Jennifer Davis, author of this blog, has over 25 years experience in the residential design and construction industry. With nearly 800 projects completed in her career so far, Jennifer provides expert tips, advice and commentary about the residential construction trades.
Please visit her website at: www.jddesigns.net
How much do I need and how do I
know if I have enough?
The most important
factor in effective insulation is to create an “envelope” which includes floor,
walls and ceiling areas. In order of importance; #1 the ceiling, #2the floor
and last #3 are the walls. If
one of these areas is under insulated or not insulated, the effectiveness of
the envelope system is breached.
Most people overlook the floor as a critical
space to insulate properly. Cold air is dense and warm air is lighter, therefore
cold air comes up through the floor and pushes out the warmer air through the ceiling
and out of the building.
is measured in an “R-value”. The R refers to the amount of thermal
resistance in the material. The bigger the number, the more (or higher)
insulative properties it has. Bigger is better here.
of insulation (R-Value) depends on the climate zone of where you live. Click here
to view the recommended Energy Star map of which you can then determine your
climate zone. These R-values are a minimum and can always be increased as you
so desire and as space allows.
of insulation are available?
generally 4 types of insulation:
(fluffy blanket type)
BATTS are the most common. These are
usually fiberglass batts that are rolled out like a blanket, are flexible and
can be installed in all 3 building surfaces (walls, floor, and ceiling). This
is also the most cost effective.
RIGID FOAM boards are dense and typically used
in cases where you need a higher R-value and very little space to do it in. For
example; on a vaulted ceiling you may need an R-38 and have a 2x10 rafter to
work with. A fiberglass batt of R-38 will be approximately 12” thick and a 2x10
is actually 9” deep. You are now 3” short of your goal. TIP: You should never
compress a fiberglass batt into a smaller space as you will reduce the R-value
that it is designed for. Rigid foam is more expensive than batts and requires
more labor to install. If installing between framing members, every piece must
be cut individually.
BLOWN-IN insulation is on the lower end of the
cost spectrum, similar to batts, and can be cost effective if installed in an
open attic area in terms of labor. However, because of the nature of the
application, the material can shift or compress over time and become uneven in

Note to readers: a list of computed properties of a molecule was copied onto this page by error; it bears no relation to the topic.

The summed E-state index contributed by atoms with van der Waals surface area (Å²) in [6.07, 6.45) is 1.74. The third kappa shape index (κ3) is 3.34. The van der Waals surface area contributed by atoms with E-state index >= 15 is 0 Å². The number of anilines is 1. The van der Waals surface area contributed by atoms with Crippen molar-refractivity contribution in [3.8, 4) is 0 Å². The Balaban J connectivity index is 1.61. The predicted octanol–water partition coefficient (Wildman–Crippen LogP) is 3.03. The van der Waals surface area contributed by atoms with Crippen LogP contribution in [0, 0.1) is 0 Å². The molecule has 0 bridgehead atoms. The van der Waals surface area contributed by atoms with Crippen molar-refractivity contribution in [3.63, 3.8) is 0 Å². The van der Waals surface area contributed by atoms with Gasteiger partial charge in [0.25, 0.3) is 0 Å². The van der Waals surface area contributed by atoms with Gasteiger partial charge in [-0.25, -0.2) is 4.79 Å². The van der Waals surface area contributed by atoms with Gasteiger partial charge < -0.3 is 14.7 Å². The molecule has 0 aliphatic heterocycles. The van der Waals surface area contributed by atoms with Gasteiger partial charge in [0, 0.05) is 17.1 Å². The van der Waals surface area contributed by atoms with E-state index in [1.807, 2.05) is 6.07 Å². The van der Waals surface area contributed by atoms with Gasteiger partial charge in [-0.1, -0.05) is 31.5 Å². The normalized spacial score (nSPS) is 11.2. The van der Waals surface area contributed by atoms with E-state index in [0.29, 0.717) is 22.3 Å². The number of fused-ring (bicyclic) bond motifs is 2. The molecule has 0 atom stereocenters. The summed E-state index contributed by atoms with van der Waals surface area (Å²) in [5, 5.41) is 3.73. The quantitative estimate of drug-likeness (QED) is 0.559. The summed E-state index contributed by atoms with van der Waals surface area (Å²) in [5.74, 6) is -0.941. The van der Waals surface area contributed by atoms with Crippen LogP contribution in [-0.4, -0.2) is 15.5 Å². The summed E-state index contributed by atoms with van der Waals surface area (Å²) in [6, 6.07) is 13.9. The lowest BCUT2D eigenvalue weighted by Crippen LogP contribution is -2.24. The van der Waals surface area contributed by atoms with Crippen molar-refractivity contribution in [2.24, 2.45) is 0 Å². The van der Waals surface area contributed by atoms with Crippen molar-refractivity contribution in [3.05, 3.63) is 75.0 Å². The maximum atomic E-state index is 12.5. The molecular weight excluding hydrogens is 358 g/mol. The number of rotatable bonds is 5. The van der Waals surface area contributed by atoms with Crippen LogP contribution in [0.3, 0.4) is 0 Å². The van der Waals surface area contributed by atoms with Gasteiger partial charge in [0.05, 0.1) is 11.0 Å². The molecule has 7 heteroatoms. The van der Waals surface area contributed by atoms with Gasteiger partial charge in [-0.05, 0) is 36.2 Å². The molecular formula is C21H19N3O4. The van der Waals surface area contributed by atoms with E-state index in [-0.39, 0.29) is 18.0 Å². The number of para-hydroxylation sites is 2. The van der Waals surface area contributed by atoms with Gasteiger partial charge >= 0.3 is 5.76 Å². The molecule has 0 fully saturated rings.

open spaces (attics) and slide down wall cavities resulting in a reduced
R-value. It is also really annoying if you have to dig through gobs of the
stuff to service something in your attic and breathe the resulting dust fibers
as well as being terribly itchy. For obvious reasons, it cannot be installed in
raised wood floor applications.
EXPANDING FOAM is a product that must be
installed/applied by a professional. It is NOT a DIY kind of project. This is a
newer type of material that starts out being a liquid and when it hits the air,
it expands and hardens in place. It typically has a much higher R-value per
inch than most other types of insulation because of its density. It is similar
to the cans of spray foam that you use to seal cracks, but applied on a much
larger scale. It is the most expensive material on the market by far. However,
it has advantages such as sealing the entire space (wall/ceiling/floor cavity) and
no drafts or critters. Some products are approved for use in non-ventilated
areas such as vaulted ceilings (or cantilevered floors) and therefor you are
not required to provide a 1” air gap between insulation and roof sheathing, giving
you a higher R-value in the end. Products that are “closed-cell” are minimal
expanding and won’t damage your framing if over applied.
some disadvantages of expanding foam insulation. It is flammable and will
release deadly, toxic fumes when it burns. If you read the manufacturer’s fine
print, it cannot be left exposed and it must be covered with a fire rated
material such as ½” cement or fire rated gypsum board. Some forms of this
insulation even contain hazardous chemicals that can cause you to suffer from
lung cancer or skin-related problems. Check with the vendor of the product for
compliance with LEEDS and low VOC content.